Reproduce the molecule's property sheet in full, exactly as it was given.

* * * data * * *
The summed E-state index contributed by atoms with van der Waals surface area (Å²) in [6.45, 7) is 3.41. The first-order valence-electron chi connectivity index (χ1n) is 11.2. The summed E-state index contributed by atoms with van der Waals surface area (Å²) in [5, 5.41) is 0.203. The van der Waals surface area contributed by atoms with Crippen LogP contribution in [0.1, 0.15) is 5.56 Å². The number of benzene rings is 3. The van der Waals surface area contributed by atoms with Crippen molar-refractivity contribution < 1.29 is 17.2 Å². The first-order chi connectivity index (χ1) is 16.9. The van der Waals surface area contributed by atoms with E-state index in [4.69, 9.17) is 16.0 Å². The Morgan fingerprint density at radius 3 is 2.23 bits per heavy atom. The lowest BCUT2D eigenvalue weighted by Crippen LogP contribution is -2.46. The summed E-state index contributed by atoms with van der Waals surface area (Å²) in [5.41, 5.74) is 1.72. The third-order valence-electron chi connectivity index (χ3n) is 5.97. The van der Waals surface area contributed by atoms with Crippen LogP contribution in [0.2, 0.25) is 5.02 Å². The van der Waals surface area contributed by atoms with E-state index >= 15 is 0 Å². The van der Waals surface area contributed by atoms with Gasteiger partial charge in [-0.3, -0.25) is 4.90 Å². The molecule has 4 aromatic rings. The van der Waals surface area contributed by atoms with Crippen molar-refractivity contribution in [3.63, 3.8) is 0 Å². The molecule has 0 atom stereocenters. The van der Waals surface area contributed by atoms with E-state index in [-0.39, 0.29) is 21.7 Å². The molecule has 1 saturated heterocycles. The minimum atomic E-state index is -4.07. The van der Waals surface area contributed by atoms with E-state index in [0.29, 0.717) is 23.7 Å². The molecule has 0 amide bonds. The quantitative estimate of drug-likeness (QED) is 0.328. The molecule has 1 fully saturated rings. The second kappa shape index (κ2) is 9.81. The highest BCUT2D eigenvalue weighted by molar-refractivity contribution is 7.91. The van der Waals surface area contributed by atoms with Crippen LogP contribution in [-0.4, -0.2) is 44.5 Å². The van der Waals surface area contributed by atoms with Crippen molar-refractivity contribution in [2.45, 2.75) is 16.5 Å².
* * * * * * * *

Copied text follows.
The summed E-state index contributed by atoms with van der Waals surface area (Å²) in [6.45, 7) is 3.41. The first-order valence-electron chi connectivity index (χ1n) is 11.2. The summed E-state index contributed by atoms with van der Waals surface area (Å²) in [5, 5.41) is 0.203. The van der Waals surface area contributed by atoms with Crippen LogP contribution in [0.1, 0.15) is 5.56 Å². The number of benzene rings is 3. The van der Waals surface area contributed by atoms with Crippen molar-refractivity contribution < 1.29 is 17.2 Å². The first-order chi connectivity index (χ1) is 16.9. The van der Waals surface area contributed by atoms with E-state index in [4.69, 9.17) is 16.0 Å². The Morgan fingerprint density at radius 3 is 2.23 bits per heavy atom. The lowest BCUT2D eigenvalue weighted by Crippen LogP contribution is -2.46. The summed E-state index contributed by atoms with van der Waals surface area (Å²) in [5.41, 5.74) is 1.72. The third-order valence-electron chi connectivity index (χ3n) is 5.97. The van der Waals surface area contributed by atoms with Crippen LogP contribution in [0.2, 0.25) is 5.02 Å². The van der Waals surface area contributed by atoms with E-state index >= 15 is 0 Å². The van der Waals surface area contributed by atoms with Gasteiger partial charge in [-0.3, -0.25) is 4.90 Å². The molecule has 4 aromatic rings. The van der Waals surface area contributed by atoms with Crippen molar-refractivity contribution in [3.63, 3.8) is 0 Å². The molecule has 0 atom stereocenters. The van der Waals surface area contributed by atoms with E-state index in [-0.39, 0.29) is 21.7 Å². The molecule has 1 saturated heterocycles. The minimum atomic E-state index is -4.07. The van der Waals surface area contributed by atoms with E-state index in [0.29, 0.717) is 23.7 Å². The molecule has 0 amide bonds. The quantitative estimate of drug-likeness (QED) is 0.328. The molecule has 1 fully saturated rings. The second kappa shape index (κ2) is 9.81. The highest BCUT2D eigenvalue weighted by molar-refractivity contribution is 7.91. The van der Waals surface area contributed by atoms with Crippen LogP contribution in [-0.4, -0.2) is 44.5 Å². The van der Waals surface area contributed by atoms with Crippen molar-refractivity contribution in [2.45, 2.75) is 16.5 Å².